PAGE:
Once a party school, always a party school? New research shows that you may want…
Isolated Evaluation Can Miss Binge Drinkers
Compared to every other demographic group in the U.S., college students are particularly likely to get involved in binge drinking, a form of alcohol intake that results in legally defined intoxication. However, no one really knows if students who frequently binge drink go through cycles where their participation in alcohol binging drops off or even stops. In a study published in August 2014 in the journal Substance Abuse, a group of Canadian researchers measured the binge-drinking tendencies of a group of college undergraduates. The researchers concluded that, while these young binge drinkers typically drank heavily, they sometimes went through periods of reduced alcohol intake.
Binge drinking is sometimes known by another term: heavy episodic drinking. Participants in this form of alcohol consumption purposefully or unintentionally drink enough alcohol in a couple of hours to reach the impairing state of drunkenness associated with legal intoxication (a blood-alcohol content of 0.08 percent or higher). Because of differences in body size and speed of alcohol processing, men and women typically need to consume gender-specific amounts of alcohol to meet the basic binge-drinking criterion. For men, the common threshold is at least four standard servings of alcohol (each containing 0.6 oz of pure alcohol) in two hours or less. Women have a lower threshold of at least three standard alcohol servings over the same span of time. As a rule, alcohol binging occurs more often in younger adults. However, adults of all ages binge to some degree. In fact, while they go on binges less often than younger drinkers, senior citizens actually consume more alcohol per binge.
Age-wise, the highest rate of binge drinking in America (45.1 percent) occurs among young adults in their early 20s. Students enrolled in colleges and universities maintain an even higher binging rate, according to figures compiled by the National Institute on Alcohol Abuse and Alcoholism. In fact, in an average two-week span of time, almost 50 percent of all college students will go on a binge at least once. Like all alcohol bingers, students have increased risks for a range of very serious problems, including motor vehicle accidents, rape and other types of sexual assault, physical assault and alcohol use disorder (alcohol abuse and/or alcoholism). Collectively, millions of U.S. college students between the ages of 18 and 24 experience these binging-related harms every year. Many students first start drinking when they enroll in college. Students who already drink when they begin college frequently increase their intake levels in the first weeks or months of school.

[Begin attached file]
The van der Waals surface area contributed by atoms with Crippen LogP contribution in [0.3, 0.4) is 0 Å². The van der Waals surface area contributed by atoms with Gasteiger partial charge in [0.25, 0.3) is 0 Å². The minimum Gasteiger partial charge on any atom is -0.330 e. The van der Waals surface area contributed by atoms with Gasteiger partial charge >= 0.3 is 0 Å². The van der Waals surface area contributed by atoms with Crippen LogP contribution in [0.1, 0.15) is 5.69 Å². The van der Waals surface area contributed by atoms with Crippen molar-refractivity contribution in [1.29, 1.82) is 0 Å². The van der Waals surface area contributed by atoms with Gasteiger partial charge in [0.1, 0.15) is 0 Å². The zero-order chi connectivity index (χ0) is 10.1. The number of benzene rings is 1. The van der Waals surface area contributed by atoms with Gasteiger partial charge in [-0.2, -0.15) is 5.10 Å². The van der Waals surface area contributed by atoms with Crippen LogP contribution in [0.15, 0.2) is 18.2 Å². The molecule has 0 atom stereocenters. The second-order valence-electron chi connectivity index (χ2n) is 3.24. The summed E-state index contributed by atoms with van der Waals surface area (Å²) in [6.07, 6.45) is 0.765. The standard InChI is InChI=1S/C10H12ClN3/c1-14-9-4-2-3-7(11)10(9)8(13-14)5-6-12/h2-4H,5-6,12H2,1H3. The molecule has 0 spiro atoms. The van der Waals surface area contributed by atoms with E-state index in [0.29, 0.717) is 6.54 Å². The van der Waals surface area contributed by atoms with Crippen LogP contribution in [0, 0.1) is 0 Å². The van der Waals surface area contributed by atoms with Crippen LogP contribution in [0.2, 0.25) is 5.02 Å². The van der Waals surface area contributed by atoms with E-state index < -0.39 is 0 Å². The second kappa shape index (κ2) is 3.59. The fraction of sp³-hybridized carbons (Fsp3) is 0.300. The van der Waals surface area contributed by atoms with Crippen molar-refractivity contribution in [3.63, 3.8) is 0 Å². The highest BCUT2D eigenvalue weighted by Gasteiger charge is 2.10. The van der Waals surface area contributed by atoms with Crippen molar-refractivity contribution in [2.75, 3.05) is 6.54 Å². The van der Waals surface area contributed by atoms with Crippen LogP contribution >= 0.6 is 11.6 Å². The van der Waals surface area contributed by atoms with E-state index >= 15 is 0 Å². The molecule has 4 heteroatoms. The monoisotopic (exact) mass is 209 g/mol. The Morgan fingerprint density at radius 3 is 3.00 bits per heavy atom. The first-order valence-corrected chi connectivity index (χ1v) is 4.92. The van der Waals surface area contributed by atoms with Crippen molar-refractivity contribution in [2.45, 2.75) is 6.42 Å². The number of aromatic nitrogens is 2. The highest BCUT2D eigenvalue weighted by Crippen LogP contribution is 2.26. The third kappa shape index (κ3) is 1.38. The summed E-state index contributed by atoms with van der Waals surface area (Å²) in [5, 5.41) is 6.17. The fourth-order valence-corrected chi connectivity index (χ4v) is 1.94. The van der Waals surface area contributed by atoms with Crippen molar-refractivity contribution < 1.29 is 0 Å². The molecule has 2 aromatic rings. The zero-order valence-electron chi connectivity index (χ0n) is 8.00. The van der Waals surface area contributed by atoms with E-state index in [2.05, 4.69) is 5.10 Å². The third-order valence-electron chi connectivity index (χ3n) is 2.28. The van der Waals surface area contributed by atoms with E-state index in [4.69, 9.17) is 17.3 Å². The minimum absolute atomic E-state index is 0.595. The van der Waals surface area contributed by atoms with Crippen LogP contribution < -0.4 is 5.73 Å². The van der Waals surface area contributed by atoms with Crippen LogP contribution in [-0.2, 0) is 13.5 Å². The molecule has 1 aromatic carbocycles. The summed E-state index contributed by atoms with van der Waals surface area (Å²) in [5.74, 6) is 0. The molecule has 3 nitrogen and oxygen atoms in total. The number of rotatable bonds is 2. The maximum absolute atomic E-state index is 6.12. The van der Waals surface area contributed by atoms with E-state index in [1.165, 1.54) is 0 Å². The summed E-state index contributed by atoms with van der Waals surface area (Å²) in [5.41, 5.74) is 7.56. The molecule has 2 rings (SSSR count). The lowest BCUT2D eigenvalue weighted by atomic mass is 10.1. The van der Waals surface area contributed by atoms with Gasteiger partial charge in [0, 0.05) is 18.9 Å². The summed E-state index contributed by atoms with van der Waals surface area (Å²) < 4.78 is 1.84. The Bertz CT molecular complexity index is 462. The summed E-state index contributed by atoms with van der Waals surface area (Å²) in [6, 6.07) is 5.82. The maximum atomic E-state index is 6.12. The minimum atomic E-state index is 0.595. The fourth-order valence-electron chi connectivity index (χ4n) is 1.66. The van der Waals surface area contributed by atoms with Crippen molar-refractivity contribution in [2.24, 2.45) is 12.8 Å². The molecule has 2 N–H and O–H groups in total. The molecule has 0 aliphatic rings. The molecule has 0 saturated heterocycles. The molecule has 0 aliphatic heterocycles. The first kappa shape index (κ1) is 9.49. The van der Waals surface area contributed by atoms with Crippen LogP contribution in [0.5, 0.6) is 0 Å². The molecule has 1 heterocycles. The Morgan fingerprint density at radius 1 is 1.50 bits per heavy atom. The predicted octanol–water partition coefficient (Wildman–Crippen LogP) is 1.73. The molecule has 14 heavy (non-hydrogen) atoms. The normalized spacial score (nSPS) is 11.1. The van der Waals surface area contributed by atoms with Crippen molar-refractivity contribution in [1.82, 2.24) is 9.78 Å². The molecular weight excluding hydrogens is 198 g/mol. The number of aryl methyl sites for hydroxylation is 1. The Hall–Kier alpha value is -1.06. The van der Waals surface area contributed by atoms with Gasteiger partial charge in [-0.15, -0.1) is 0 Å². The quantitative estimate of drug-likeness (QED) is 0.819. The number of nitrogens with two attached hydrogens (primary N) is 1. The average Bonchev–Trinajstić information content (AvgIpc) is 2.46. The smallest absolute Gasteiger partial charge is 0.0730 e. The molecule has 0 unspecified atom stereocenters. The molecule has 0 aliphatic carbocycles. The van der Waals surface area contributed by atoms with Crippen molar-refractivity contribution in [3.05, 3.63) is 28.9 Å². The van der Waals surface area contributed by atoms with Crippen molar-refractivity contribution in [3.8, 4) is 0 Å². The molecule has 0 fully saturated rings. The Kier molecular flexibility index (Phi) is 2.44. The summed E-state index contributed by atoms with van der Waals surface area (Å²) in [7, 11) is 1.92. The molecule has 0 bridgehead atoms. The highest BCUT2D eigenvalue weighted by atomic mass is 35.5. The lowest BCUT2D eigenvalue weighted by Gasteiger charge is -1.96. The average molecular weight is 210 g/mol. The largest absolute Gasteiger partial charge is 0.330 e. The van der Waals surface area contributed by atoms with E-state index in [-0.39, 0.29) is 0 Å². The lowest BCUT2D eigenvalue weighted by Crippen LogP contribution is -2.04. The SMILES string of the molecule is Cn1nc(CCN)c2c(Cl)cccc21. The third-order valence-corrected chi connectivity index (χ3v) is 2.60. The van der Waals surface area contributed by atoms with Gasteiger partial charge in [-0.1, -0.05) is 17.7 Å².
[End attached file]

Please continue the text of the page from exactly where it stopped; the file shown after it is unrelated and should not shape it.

Do Bingers Change Their Drinking Patterns?
In the study published in Substance Abuse, researchers from Dalhousie University, the Northern Ontario School of Medicine and two other Canadian institutions used an examination of the alcohol binging patterns of 114 college freshmen to help determine if binge drinkers always drink heavily or go through periods of reduced binging involvement. Specifically, the researchers wanted to know if an established pattern of binge drinking is a fixed trait or a trait that changes over time. All of the study participants submitted information on their drinking behaviors three times over a 130-day span of time. The researchers used the data from these self-reports to create an alcohol binging profile for each individual.
After completing their profiles, the researchers concluded that the binge drinkers in the study group did indeed generally maintain a consistent level of involvement in heavy alcohol consumption. However, they also concluded that any given person with an established pattern of binging can go through periods where his or her level of intake temporarily drops. Based on this finding, the researchers concluded that college binge drinking appears to have two components: a fairly steady tendency to drink excessively and an occasional tendency to modify drinking behaviors based on factors such as personal preference and the need to adapt to specific situations where binging is clearly detrimental in the mind of the individual.
The study’s authors believe their findings point out the dangers of using isolated evaluations to determine whether a college student engages in binge drinking. If an evaluation occurs when a habitual binge drinker has temporarily cut back on alcohol consumption, a doctor can potentially overlook that individual and miss an opportunity to provide needed advice and assistance. Similarly, a researcher conducting an isolated evaluation may underestimate the extent of binge drinking in a college population.